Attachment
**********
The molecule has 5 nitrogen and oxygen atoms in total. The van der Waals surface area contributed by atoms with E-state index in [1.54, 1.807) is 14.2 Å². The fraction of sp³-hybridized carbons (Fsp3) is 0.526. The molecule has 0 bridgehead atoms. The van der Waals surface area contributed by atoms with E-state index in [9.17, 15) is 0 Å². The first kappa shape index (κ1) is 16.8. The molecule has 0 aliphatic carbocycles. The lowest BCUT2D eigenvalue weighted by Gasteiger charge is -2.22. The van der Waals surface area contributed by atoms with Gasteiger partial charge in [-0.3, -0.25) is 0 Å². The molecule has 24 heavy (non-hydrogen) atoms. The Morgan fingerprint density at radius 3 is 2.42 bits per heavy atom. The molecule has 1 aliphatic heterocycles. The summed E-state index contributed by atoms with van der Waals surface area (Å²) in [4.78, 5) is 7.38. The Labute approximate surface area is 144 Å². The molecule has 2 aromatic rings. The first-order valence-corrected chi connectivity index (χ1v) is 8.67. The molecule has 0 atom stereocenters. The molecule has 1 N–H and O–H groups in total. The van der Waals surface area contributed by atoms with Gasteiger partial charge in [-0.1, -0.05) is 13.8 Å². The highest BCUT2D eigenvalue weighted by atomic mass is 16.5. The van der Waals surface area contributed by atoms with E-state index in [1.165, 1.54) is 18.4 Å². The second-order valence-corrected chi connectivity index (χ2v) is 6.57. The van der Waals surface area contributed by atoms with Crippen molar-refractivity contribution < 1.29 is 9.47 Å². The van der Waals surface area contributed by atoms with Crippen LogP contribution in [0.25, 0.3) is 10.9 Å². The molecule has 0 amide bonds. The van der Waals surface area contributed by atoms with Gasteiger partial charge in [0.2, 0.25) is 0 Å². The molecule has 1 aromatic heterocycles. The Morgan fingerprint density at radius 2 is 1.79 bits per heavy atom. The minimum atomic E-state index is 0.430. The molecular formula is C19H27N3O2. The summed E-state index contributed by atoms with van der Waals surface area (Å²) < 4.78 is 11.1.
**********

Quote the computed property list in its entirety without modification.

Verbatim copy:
The molecule has 5 nitrogen and oxygen atoms in total. The van der Waals surface area contributed by atoms with E-state index in [1.54, 1.807) is 14.2 Å². The fraction of sp³-hybridized carbons (Fsp3) is 0.526. The molecule has 0 bridgehead atoms. The van der Waals surface area contributed by atoms with E-state index in [9.17, 15) is 0 Å². The first kappa shape index (κ1) is 16.8. The molecule has 0 aliphatic carbocycles. The lowest BCUT2D eigenvalue weighted by Gasteiger charge is -2.22. The van der Waals surface area contributed by atoms with Gasteiger partial charge in [-0.3, -0.25) is 0 Å². The molecule has 24 heavy (non-hydrogen) atoms. The Morgan fingerprint density at radius 3 is 2.42 bits per heavy atom. The molecule has 1 aliphatic heterocycles. The summed E-state index contributed by atoms with van der Waals surface area (Å²) in [4.78, 5) is 7.38. The Labute approximate surface area is 144 Å². The molecule has 2 aromatic rings. The first-order valence-corrected chi connectivity index (χ1v) is 8.67. The molecule has 0 atom stereocenters. The molecule has 1 N–H and O–H groups in total. The van der Waals surface area contributed by atoms with Gasteiger partial charge in [-0.1, -0.05) is 13.8 Å². The highest BCUT2D eigenvalue weighted by atomic mass is 16.5. The van der Waals surface area contributed by atoms with E-state index in [1.165, 1.54) is 18.4 Å². The second-order valence-corrected chi connectivity index (χ2v) is 6.57. The van der Waals surface area contributed by atoms with Crippen molar-refractivity contribution < 1.29 is 9.47 Å². The van der Waals surface area contributed by atoms with Crippen LogP contribution in [0.25, 0.3) is 10.9 Å². The molecule has 0 amide bonds. The van der Waals surface area contributed by atoms with Gasteiger partial charge in [0.2, 0.25) is 0 Å². The molecule has 1 aromatic heterocycles. The Morgan fingerprint density at radius 2 is 1.79 bits per heavy atom. The minimum atomic E-state index is 0.430. The molecular formula is C19H27N3O2. The summed E-state index contributed by atoms with van der Waals surface area (Å²) < 4.78 is 11.1.